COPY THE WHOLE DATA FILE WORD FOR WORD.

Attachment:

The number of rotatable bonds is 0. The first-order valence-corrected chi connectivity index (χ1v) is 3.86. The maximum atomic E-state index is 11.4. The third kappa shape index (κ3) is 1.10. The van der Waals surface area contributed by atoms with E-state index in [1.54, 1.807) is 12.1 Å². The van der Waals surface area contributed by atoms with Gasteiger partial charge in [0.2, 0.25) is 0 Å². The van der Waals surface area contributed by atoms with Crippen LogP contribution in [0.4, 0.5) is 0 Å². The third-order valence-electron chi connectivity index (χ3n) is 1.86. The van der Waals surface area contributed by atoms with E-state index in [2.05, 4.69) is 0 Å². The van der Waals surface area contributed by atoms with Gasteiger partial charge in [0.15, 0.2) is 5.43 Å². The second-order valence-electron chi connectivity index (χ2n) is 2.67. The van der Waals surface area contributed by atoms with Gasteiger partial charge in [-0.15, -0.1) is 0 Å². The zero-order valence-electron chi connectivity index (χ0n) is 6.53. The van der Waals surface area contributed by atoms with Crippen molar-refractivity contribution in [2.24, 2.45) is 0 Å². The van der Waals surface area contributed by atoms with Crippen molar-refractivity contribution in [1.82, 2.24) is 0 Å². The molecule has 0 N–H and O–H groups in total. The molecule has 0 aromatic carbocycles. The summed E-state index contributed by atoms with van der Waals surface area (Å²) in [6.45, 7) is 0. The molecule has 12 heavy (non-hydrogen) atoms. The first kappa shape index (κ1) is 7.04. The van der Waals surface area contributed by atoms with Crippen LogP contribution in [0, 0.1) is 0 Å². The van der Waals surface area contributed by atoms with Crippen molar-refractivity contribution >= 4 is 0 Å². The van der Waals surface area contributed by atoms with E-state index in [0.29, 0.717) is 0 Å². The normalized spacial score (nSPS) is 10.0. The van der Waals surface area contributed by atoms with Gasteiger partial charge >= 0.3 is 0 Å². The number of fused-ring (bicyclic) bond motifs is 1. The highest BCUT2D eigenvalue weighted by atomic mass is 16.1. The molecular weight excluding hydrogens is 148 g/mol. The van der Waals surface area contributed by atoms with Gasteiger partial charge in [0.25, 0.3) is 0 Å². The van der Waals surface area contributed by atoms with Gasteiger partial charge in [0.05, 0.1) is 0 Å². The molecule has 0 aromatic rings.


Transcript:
The number of rotatable bonds is 0. The first-order valence-corrected chi connectivity index (χ1v) is 3.86. The maximum atomic E-state index is 11.4. The third kappa shape index (κ3) is 1.10. The van der Waals surface area contributed by atoms with E-state index in [1.54, 1.807) is 12.1 Å². The van der Waals surface area contributed by atoms with Gasteiger partial charge in [0.2, 0.25) is 0 Å². The van der Waals surface area contributed by atoms with Crippen LogP contribution in [0.4, 0.5) is 0 Å². The third-order valence-electron chi connectivity index (χ3n) is 1.86. The van der Waals surface area contributed by atoms with E-state index in [2.05, 4.69) is 0 Å². The van der Waals surface area contributed by atoms with Gasteiger partial charge in [0.15, 0.2) is 5.43 Å². The second-order valence-electron chi connectivity index (χ2n) is 2.67. The van der Waals surface area contributed by atoms with Gasteiger partial charge in [-0.15, -0.1) is 0 Å². The zero-order valence-electron chi connectivity index (χ0n) is 6.53. The van der Waals surface area contributed by atoms with Crippen molar-refractivity contribution in [2.24, 2.45) is 0 Å². The van der Waals surface area contributed by atoms with Crippen molar-refractivity contribution in [1.82, 2.24) is 0 Å². The molecule has 0 N–H and O–H groups in total. The molecule has 0 aromatic carbocycles. The summed E-state index contributed by atoms with van der Waals surface area (Å²) in [6.45, 7) is 0. The molecule has 12 heavy (non-hydrogen) atoms. The first kappa shape index (κ1) is 7.04. The van der Waals surface area contributed by atoms with Crippen LogP contribution in [0, 0.1) is 0 Å². The van der Waals surface area contributed by atoms with Crippen molar-refractivity contribution >= 4 is 0 Å². The van der Waals surface area contributed by atoms with E-state index in [0.29, 0.717) is 0 Å². The normalized spacial score (nSPS) is 10.0. The van der Waals surface area contributed by atoms with Gasteiger partial charge >= 0.3 is 0 Å². The number of fused-ring (bicyclic) bond motifs is 1. The highest BCUT2D eigenvalue weighted by atomic mass is 16.1. The molecular weight excluding hydrogens is 148 g/mol. The van der Waals surface area contributed by atoms with Gasteiger partial charge in [0.25, 0.3) is 0 Å². The van der Waals surface area contributed by atoms with Gasteiger partial charge in [0.05, 0.1) is 0 Å². The molecule has 0 aromatic rings.